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Tengri Tribe

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Tengri Tribe
Тэнгэрийн овог
Languages: Old Tibetan, Mongolian
CountryEastern Göktürks, Syr-Tardush, Göktürks, Uyghurs, Tang Empire, Khitans, Liao empire
Current regionTibet
Place of originYarlung Dynasty
Founded620 c.
FounderTengri Khan
Final rulerDebun Mergen Khan
TitlesTsenpo, Khan
Connected familiesTibetan Empire
TraditionsBuddhism (official religion)
Dissolution945 c.
Cadet branchesBorjigin Clan
Khans of Tengri - Tribe

Government
• 
Tengri Khan in 620 c. (First)
• 
Borte Chino [it] Khan
• 
Batachi Khan [it]
• 
Tamacha Khan [it]
• 
Korichar Khan [it]
• 
Aujun Boroul [it] Khan
• 
Sali Kachau  [it] Khan
• 
Yeke Nidun [it] Khan
• 
Sam Sochi [it] Khan
• 
Karchu Khan [it]
• 
Borjigidai  [it] Khan
• 
Torokoljin Bayan [it] Khan
• 
Dobun Mergen Khan in 945 c. (Last)

The Tengri Tribe was founded by Tengri Khan in 600 c. and ruled circa (620 - 945 c.) The Tengri tribe was the predecessor of the Borjigin, founded by Bodonchar Munkhag after the death of his father, Dobun Mergen Khan, the last ruler of the Tengri, in 945 c.[citation needed]

The tribe was in power for 325 years from the 7th to the 10th century. The tribe had thirteen rulers, who used the titles Tsenpo and Khan. Another member of the Tengri tribe and Tibetan Empire was Tengri Khan's elder brother Songtsen Gampo, who founded the Empire in 618 c.[citation needed]

Rulers[edit]

Tengri Khan was the first khan of the Tengri, who founded the tribe in 620 c. He settled in the Eastern Turkic Khaganate (today China and Mongolia). Later groups associated with the Tengri were known as syr-Tardush, Göktürks, Uyghurs, the Tang Empire, Khitans, and the Liao dynasty.[citation needed]

Debun Mergen Khan, the last ruler of the Tengri Tribe, died in 945 c. The tribe was broken but Debun's son Bodonchar later restored it and founded a new tribe named Borjigin in 900 c.[clarification needed]

Name[edit]

The word Tengri is a historical anglicisation of the name of Tengri Khan, the founder of the tribe and a member of the Yarlung Clan (also known as the Yarlung dynasty).[citation needed]

The Mongol word for Tengri originally referred to the tribal followers of Yarlung in the 7th century. The word subsequently came to be used to refer to the tribe's military-administrative elite.[citation needed]

Origins[edit]

Tengri Khan was the son of the 32nd Emperor of Tibet, Namri Songtsen. according to History of book his real name was mysterious[clarification needed] Tengri Khan was born at end of the 6th century. He was the prince of the Yarlung dynasty and took the name Tengri Khan as his title at a young age on his father's death in 618 succeeded by his elder brother Songtsen Gampo and founded the Tibetan Empire in 618 and expanded to cover a large area.[citation needed]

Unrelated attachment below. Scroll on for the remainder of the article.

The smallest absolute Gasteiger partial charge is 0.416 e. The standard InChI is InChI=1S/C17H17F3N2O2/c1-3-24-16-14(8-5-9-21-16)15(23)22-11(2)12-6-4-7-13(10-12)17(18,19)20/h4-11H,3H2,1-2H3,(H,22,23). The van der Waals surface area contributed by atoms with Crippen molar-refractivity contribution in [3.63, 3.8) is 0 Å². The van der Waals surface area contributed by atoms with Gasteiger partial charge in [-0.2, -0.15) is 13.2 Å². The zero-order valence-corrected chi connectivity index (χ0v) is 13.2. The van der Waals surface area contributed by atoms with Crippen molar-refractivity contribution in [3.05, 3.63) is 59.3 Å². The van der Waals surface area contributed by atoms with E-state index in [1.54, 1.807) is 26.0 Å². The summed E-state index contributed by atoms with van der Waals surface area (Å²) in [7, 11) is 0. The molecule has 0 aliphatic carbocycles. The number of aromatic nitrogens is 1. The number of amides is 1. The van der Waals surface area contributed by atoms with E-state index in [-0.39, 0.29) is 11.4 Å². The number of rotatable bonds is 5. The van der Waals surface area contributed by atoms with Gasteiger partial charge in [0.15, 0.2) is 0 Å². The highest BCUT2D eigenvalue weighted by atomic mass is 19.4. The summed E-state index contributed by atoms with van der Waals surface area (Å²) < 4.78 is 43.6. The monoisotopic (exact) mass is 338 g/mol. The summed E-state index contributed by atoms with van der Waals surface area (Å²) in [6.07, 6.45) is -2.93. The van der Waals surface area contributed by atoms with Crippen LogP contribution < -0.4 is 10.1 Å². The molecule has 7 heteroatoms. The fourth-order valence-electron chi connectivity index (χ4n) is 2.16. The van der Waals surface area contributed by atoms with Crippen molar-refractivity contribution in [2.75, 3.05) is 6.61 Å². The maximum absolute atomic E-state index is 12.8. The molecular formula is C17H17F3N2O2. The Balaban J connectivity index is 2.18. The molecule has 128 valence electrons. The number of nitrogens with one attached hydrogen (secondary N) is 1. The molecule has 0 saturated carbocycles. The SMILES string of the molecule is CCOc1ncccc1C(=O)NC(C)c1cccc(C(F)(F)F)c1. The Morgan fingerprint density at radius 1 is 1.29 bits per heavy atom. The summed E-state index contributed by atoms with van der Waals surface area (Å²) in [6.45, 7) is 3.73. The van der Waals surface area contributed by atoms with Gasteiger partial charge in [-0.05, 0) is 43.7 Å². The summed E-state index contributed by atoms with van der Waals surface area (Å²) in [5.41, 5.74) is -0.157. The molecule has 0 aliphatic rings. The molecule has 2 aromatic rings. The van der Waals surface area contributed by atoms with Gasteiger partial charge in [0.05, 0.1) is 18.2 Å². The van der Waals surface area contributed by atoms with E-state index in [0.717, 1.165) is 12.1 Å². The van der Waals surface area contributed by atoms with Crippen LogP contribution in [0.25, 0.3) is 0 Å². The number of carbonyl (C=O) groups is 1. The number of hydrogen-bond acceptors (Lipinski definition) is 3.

Ancestry[edit]

Tengri Khan was the 31st generation from the first king of Tibet, Nyatri Tsenpo, who founded the Yarlung dynasty in 127 B.C.E[citation needed]

Descendants[edit]

After the last ruler of the Tengri tribe, Debun Mergen Khan, died in 945 c., Tengri Tribe rule ended. Debun's son Bodonchar founded a new tribe named Borjigin in 900 c. His descendants included the Mongol conqueror Chenghis Khan, and the Barlas tribe Mongol conqueror Amir Timur.[citation needed]

Stagnation[edit]

For 325 years The Tengri tribe had no war, and politics were peaceful. The tribe's rulers focused on administration, (Tengri Khan to Debun Mergen Khan) with only a few conflicts and battles.[citation needed]

Conflict with Tang Empire[edit]

In the middle of the 8th century the Tang Empire was fighting in Central Asia. At that time the Tengri tribe rose and conquered other tribes, then Tang empire captured the Tengri tribe and taxed them, and Tengri tribe became a protectorate of the Tang Empire.[citation needed]

Fall[edit]

On the death of Dobun Mergen Khan the tribe had struggles and big strong Tribe have loss the power the Tengri tribe expanded to other areas and tribes, and territory was lost and the Adviser[clarification needed] are backbeating the tribe was not end but the perfectly size was become normal,

Debun’s son Bodonchar Munkhag founded a new tribe named Borjigin in 900 c. The eighth ruler of the Borjigin tribe, Khabul Khan, founded the khamag Mongol in 1130 c., and the tribes were united and strong.[citation needed]

See also[edit]

  • Bodonchar Munkhag
  • Qarachar Noyan
  • Liao dynasty
  • Timurid Empire

References[edit]

  1. Japanese Agent in Tibet: My Ten Years of Travel in Disguise - Page 217 Missionary records mentioned the discovery of an isolated tribe speaking a Mongolian dialect in 1638, and I found a clan called the Tengri tribe living on the slopes of Mt. Tengri (tengri is Mongolian for 'blue sky'). By Hisao Kimura, Scott Berry[1]
  2. The China Review, Or, Notes and Queries on the Far East Other Tengri Tagh tribes, known E, now tendered submission. In 662 the Western Turks attacked FH, which district was, in fact, the old territory once occupied by the tribe, previously described. In the year 666, another expedition under ... by 國家圖書館出版社, 1885 - China[2]